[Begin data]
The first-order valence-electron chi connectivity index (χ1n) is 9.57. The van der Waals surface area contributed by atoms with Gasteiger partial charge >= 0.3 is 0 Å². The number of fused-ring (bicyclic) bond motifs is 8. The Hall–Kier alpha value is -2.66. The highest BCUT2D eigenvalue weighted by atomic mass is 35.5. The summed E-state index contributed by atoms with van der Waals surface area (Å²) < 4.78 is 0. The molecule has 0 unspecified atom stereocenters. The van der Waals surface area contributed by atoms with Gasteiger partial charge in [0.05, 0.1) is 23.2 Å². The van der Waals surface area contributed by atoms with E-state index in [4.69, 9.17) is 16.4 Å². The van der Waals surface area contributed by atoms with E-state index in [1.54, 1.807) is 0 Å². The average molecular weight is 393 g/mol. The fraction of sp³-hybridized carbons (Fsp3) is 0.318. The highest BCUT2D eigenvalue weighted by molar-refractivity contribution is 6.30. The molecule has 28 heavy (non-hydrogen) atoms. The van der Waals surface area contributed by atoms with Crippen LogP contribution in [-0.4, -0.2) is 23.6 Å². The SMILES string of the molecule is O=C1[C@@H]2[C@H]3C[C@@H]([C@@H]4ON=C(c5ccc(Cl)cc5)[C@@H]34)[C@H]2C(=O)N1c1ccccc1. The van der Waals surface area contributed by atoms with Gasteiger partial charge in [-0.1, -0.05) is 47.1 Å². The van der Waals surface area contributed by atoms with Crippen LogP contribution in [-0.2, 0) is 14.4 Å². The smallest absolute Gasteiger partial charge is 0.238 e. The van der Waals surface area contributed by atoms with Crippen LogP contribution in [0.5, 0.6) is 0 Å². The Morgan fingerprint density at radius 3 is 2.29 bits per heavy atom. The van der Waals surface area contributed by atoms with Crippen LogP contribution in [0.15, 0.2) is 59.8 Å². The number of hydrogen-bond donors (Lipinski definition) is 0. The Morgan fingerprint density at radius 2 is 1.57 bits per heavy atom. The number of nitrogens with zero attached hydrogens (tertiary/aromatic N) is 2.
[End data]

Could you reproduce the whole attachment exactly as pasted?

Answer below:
The first-order valence-electron chi connectivity index (χ1n) is 9.57. The van der Waals surface area contributed by atoms with Gasteiger partial charge >= 0.3 is 0 Å². The number of fused-ring (bicyclic) bond motifs is 8. The Hall–Kier alpha value is -2.66. The highest BCUT2D eigenvalue weighted by atomic mass is 35.5. The summed E-state index contributed by atoms with van der Waals surface area (Å²) < 4.78 is 0. The molecule has 0 unspecified atom stereocenters. The van der Waals surface area contributed by atoms with Gasteiger partial charge in [0.05, 0.1) is 23.2 Å². The van der Waals surface area contributed by atoms with E-state index in [4.69, 9.17) is 16.4 Å². The van der Waals surface area contributed by atoms with E-state index in [1.54, 1.807) is 0 Å². The average molecular weight is 393 g/mol. The fraction of sp³-hybridized carbons (Fsp3) is 0.318. The highest BCUT2D eigenvalue weighted by molar-refractivity contribution is 6.30. The molecule has 28 heavy (non-hydrogen) atoms. The van der Waals surface area contributed by atoms with Crippen LogP contribution in [-0.4, -0.2) is 23.6 Å². The SMILES string of the molecule is O=C1[C@@H]2[C@H]3C[C@@H]([C@@H]4ON=C(c5ccc(Cl)cc5)[C@@H]34)[C@H]2C(=O)N1c1ccccc1. The van der Waals surface area contributed by atoms with Gasteiger partial charge in [-0.1, -0.05) is 47.1 Å². The van der Waals surface area contributed by atoms with Crippen LogP contribution in [-0.2, 0) is 14.4 Å². The smallest absolute Gasteiger partial charge is 0.238 e. The van der Waals surface area contributed by atoms with Crippen LogP contribution in [0.5, 0.6) is 0 Å². The Morgan fingerprint density at radius 3 is 2.29 bits per heavy atom. The van der Waals surface area contributed by atoms with Crippen LogP contribution in [0.15, 0.2) is 59.8 Å². The number of hydrogen-bond donors (Lipinski definition) is 0. The Morgan fingerprint density at radius 2 is 1.57 bits per heavy atom. The number of nitrogens with zero attached hydrogens (tertiary/aromatic N) is 2.